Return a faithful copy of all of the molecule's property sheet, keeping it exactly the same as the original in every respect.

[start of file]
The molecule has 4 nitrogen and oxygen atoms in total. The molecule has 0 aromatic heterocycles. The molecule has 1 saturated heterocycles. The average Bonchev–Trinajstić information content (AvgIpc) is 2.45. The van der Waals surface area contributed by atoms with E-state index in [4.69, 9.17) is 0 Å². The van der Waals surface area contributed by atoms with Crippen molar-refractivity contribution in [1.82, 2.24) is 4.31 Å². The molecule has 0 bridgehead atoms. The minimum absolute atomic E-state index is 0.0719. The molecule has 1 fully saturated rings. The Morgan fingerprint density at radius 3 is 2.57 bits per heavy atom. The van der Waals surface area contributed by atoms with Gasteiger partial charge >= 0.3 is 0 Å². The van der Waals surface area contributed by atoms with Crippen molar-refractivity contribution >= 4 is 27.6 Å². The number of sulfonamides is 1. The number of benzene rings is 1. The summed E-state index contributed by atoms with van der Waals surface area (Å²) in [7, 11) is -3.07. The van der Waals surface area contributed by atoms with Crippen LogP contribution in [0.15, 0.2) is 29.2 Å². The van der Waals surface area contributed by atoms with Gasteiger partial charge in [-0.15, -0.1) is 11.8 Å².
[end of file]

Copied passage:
The molecule has 4 nitrogen and oxygen atoms in total. The molecule has 0 aromatic heterocycles. The molecule has 1 saturated heterocycles. The average Bonchev–Trinajstić information content (AvgIpc) is 2.45. The van der Waals surface area contributed by atoms with E-state index in [4.69, 9.17) is 0 Å². The van der Waals surface area contributed by atoms with Crippen molar-refractivity contribution in [1.82, 2.24) is 4.31 Å². The molecule has 0 bridgehead atoms. The minimum absolute atomic E-state index is 0.0719. The molecule has 1 fully saturated rings. The Morgan fingerprint density at radius 3 is 2.57 bits per heavy atom. The van der Waals surface area contributed by atoms with Gasteiger partial charge >= 0.3 is 0 Å². The van der Waals surface area contributed by atoms with Crippen molar-refractivity contribution >= 4 is 27.6 Å². The number of sulfonamides is 1. The number of benzene rings is 1. The summed E-state index contributed by atoms with van der Waals surface area (Å²) in [7, 11) is -3.07. The van der Waals surface area contributed by atoms with Crippen LogP contribution in [0.15, 0.2) is 29.2 Å². The van der Waals surface area contributed by atoms with Gasteiger partial charge in [-0.15, -0.1) is 11.8 Å².